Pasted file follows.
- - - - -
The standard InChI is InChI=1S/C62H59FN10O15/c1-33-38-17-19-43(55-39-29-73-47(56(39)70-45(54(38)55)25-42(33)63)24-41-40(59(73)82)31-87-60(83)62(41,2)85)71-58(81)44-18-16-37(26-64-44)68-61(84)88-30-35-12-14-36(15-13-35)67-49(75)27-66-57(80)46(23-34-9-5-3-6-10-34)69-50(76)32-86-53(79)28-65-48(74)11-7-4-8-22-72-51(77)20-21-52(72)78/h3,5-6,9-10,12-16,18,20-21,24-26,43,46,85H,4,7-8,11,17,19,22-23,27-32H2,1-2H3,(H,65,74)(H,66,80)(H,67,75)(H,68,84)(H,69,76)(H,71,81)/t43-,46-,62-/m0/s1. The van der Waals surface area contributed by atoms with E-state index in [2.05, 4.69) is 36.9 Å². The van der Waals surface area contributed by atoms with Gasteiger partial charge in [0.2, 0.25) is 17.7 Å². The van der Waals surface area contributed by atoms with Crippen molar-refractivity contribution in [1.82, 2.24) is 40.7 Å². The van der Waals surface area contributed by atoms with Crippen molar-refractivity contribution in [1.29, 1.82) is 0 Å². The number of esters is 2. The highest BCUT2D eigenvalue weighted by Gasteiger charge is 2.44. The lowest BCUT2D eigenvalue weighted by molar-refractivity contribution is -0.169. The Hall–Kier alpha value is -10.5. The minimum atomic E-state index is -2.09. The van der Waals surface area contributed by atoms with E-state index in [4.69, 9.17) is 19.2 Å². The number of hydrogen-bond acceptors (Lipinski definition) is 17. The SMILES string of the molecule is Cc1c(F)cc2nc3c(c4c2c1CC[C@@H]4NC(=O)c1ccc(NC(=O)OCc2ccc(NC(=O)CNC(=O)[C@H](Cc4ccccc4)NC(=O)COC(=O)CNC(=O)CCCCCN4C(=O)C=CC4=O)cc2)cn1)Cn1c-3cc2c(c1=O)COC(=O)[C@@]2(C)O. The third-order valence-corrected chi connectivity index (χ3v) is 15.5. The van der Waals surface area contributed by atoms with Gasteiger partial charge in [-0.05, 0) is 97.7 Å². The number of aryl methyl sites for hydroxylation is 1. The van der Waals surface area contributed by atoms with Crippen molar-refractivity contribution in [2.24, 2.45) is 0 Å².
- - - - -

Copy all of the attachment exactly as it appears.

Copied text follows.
The standard InChI is InChI=1S/C62H59FN10O15/c1-33-38-17-19-43(55-39-29-73-47(56(39)70-45(54(38)55)25-42(33)63)24-41-40(59(73)82)31-87-60(83)62(41,2)85)71-58(81)44-18-16-37(26-64-44)68-61(84)88-30-35-12-14-36(15-13-35)67-49(75)27-66-57(80)46(23-34-9-5-3-6-10-34)69-50(76)32-86-53(79)28-65-48(74)11-7-4-8-22-72-51(77)20-21-52(72)78/h3,5-6,9-10,12-16,18,20-21,24-26,43,46,85H,4,7-8,11,17,19,22-23,27-32H2,1-2H3,(H,65,74)(H,66,80)(H,67,75)(H,68,84)(H,69,76)(H,71,81)/t43-,46-,62-/m0/s1. The van der Waals surface area contributed by atoms with E-state index in [2.05, 4.69) is 36.9 Å². The van der Waals surface area contributed by atoms with Gasteiger partial charge in [0.2, 0.25) is 17.7 Å². The van der Waals surface area contributed by atoms with Crippen molar-refractivity contribution in [1.82, 2.24) is 40.7 Å². The van der Waals surface area contributed by atoms with Crippen molar-refractivity contribution in [1.29, 1.82) is 0 Å². The number of esters is 2. The highest BCUT2D eigenvalue weighted by Gasteiger charge is 2.44. The lowest BCUT2D eigenvalue weighted by molar-refractivity contribution is -0.169. The Hall–Kier alpha value is -10.5. The minimum atomic E-state index is -2.09. The van der Waals surface area contributed by atoms with E-state index in [4.69, 9.17) is 19.2 Å². The number of hydrogen-bond acceptors (Lipinski definition) is 17. The SMILES string of the molecule is Cc1c(F)cc2nc3c(c4c2c1CC[C@@H]4NC(=O)c1ccc(NC(=O)OCc2ccc(NC(=O)CNC(=O)[C@H](Cc4ccccc4)NC(=O)COC(=O)CNC(=O)CCCCCN4C(=O)C=CC4=O)cc2)cn1)Cn1c-3cc2c(c1=O)COC(=O)[C@@]2(C)O. The third-order valence-corrected chi connectivity index (χ3v) is 15.5. The van der Waals surface area contributed by atoms with Gasteiger partial charge in [-0.05, 0) is 97.7 Å². The number of aryl methyl sites for hydroxylation is 1. The van der Waals surface area contributed by atoms with Crippen molar-refractivity contribution in [2.24, 2.45) is 0 Å².